CDA’s drive against businesses in homes ‘unconvincing’

Nov 10 2015

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Many outlets that had been operating in residential areas have started moving to commercial centres in Islamabad. The other picture shows a notice pasted on the door of an outlet, announcing that it has been sealed. — Photos by Khurram Amin
Many outlets that had been operating in residential areas have started moving to commercial centres in Islamabad. The other picture shows a notice pasted on the door of an outlet, announcing that it has been sealed. — Photos by Khurram Amin

ISLAMABAD: The Capital Development Authority (CDA)’s ongoing drive against business outlets operating in residential areas has still not won over everyone.

Many observers are still waiting to see if the CDA is sincere; and so far, their scepticism does not seem misplaced as the drive appears to have slowed down.

On Oct 7, in one go, CDA sealed 23 houses. Six days later, raiding teams sealed another 13 houses and the number had reached 49 by Oct 19. However, during the last two weeks, a mere six houses were sealed.

So far, the authority has sealed 55 outlets, though an official from the CDA building department told Dawn there were around 2,000 commercial outlets in the city.

How it all began

The process of sealing premises over non-conforming use began on Oct 9, when the first notice delivered a 10-day warning. The CDA issued a final warning to all commercial ventures operating in residential areas on Oct 21, 2015.

The warning, advertised through newspapers, warned that residential properties being used for commercial purposes would be placed in the category of non-conforming use.


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CDA warned owners or operators of guest houses, schools, offices, showrooms, restaurants, boutiques and clinics etc to vacate residential buildings immediately.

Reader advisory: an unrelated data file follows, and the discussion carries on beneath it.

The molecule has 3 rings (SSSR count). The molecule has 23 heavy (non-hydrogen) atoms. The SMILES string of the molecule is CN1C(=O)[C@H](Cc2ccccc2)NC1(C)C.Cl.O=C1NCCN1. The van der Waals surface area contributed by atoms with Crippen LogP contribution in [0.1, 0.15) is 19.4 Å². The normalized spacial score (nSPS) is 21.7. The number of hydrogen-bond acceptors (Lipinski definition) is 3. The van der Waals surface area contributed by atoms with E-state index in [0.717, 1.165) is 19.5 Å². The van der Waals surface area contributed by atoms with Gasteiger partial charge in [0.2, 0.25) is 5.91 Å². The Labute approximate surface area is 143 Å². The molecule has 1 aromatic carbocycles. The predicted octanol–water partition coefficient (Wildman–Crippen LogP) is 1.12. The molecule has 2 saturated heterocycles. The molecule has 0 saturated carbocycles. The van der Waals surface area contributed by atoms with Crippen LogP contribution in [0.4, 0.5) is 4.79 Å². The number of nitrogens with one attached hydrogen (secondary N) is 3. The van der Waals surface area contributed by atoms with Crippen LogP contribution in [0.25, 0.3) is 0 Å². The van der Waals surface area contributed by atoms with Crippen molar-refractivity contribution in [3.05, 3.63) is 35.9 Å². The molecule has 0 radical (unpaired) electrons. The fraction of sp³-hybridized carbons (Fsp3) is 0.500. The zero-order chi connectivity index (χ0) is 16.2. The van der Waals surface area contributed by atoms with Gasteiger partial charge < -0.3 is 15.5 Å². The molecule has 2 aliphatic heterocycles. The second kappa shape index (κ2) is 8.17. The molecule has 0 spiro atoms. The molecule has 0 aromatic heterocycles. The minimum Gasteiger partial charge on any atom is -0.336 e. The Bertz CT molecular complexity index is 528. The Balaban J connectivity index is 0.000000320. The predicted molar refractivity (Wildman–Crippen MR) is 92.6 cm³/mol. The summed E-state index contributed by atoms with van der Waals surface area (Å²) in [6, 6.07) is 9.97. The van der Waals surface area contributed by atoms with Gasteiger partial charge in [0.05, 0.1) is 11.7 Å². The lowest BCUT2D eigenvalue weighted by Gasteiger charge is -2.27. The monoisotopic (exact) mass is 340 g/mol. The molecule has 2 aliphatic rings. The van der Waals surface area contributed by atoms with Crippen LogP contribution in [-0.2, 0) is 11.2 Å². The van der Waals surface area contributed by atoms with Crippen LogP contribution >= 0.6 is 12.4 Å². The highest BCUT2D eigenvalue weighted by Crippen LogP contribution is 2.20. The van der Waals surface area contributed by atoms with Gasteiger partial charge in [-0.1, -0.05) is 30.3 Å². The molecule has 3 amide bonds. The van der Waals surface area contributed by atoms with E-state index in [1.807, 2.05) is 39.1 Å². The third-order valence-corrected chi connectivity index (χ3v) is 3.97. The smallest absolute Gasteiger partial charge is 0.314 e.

“Failing which, the CDA will be constrained to cancel the allotment of the property besides sealing the premises and imposing fines,” the CDA warning read.

To involve the general public, CDA also launched a complaint page on its website, inviting citizens to complain against the use of residential units for commercial activities.

To get their properties unsealed, owners are required to pay a fine as well as file affidavits, committing that the properties will no longer be used for commercial activities.

So far, owners of only five sealed outlets have approached the civic authority for a change of decision.

“We are receiving no serious resistance. Violators have started moving towards commercial areas,” the officer said.

Are shops moving out of houses?

Some of the sealed outlets are gearing up to move out.

“Our shop has been shifted to Centaurus Mall,” said an employee of Afghan Carpets, who was sitting in front of a sealed-residential building in F-7 Markaz.

However, Afghan Carpets has always had an outlet in the mall. The shop did not open after the sealing of their first outlet.

Another businessman, Bilal Badshah, whose boutique in F-7 was closed down, said that he wanted to shift his outlet to sector E-11, but CDA was not allowing him to remove items from the sealed premises without paying the fine.

Zahid Sultan, director of CDA’s Building Control section, denied the impression that the operation had slowed down, arguing that it was being carried out in phases. He said that roughly 100 outlets had voluntarily closed down commercial activities.